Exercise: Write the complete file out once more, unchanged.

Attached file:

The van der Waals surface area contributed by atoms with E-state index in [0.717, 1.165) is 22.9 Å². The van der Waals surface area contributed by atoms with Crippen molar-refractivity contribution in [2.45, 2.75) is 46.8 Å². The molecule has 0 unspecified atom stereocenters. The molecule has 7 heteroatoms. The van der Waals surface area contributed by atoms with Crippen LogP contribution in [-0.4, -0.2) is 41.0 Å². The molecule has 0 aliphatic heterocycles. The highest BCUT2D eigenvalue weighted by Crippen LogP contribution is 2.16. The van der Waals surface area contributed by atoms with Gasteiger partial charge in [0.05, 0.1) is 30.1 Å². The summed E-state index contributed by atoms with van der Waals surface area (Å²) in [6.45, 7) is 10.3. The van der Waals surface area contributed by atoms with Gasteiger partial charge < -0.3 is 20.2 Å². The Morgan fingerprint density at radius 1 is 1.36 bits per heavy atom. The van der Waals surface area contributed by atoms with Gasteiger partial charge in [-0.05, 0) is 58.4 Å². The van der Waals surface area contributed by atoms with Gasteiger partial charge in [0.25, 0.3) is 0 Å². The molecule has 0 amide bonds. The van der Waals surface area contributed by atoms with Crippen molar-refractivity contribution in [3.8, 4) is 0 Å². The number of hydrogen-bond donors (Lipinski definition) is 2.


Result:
The van der Waals surface area contributed by atoms with E-state index in [0.717, 1.165) is 22.9 Å². The van der Waals surface area contributed by atoms with Crippen molar-refractivity contribution in [2.45, 2.75) is 46.8 Å². The molecule has 0 unspecified atom stereocenters. The molecule has 7 heteroatoms. The van der Waals surface area contributed by atoms with Crippen LogP contribution in [-0.4, -0.2) is 41.0 Å². The molecule has 0 aliphatic heterocycles. The highest BCUT2D eigenvalue weighted by Crippen LogP contribution is 2.16. The van der Waals surface area contributed by atoms with Gasteiger partial charge in [0.05, 0.1) is 30.1 Å². The summed E-state index contributed by atoms with van der Waals surface area (Å²) in [6.45, 7) is 10.3. The van der Waals surface area contributed by atoms with Gasteiger partial charge < -0.3 is 20.2 Å². The Morgan fingerprint density at radius 1 is 1.36 bits per heavy atom. The van der Waals surface area contributed by atoms with Gasteiger partial charge in [-0.05, 0) is 58.4 Å². The van der Waals surface area contributed by atoms with Gasteiger partial charge in [0.25, 0.3) is 0 Å². The molecule has 0 amide bonds. The van der Waals surface area contributed by atoms with Crippen molar-refractivity contribution in [3.8, 4) is 0 Å². The number of hydrogen-bond donors (Lipinski definition) is 2.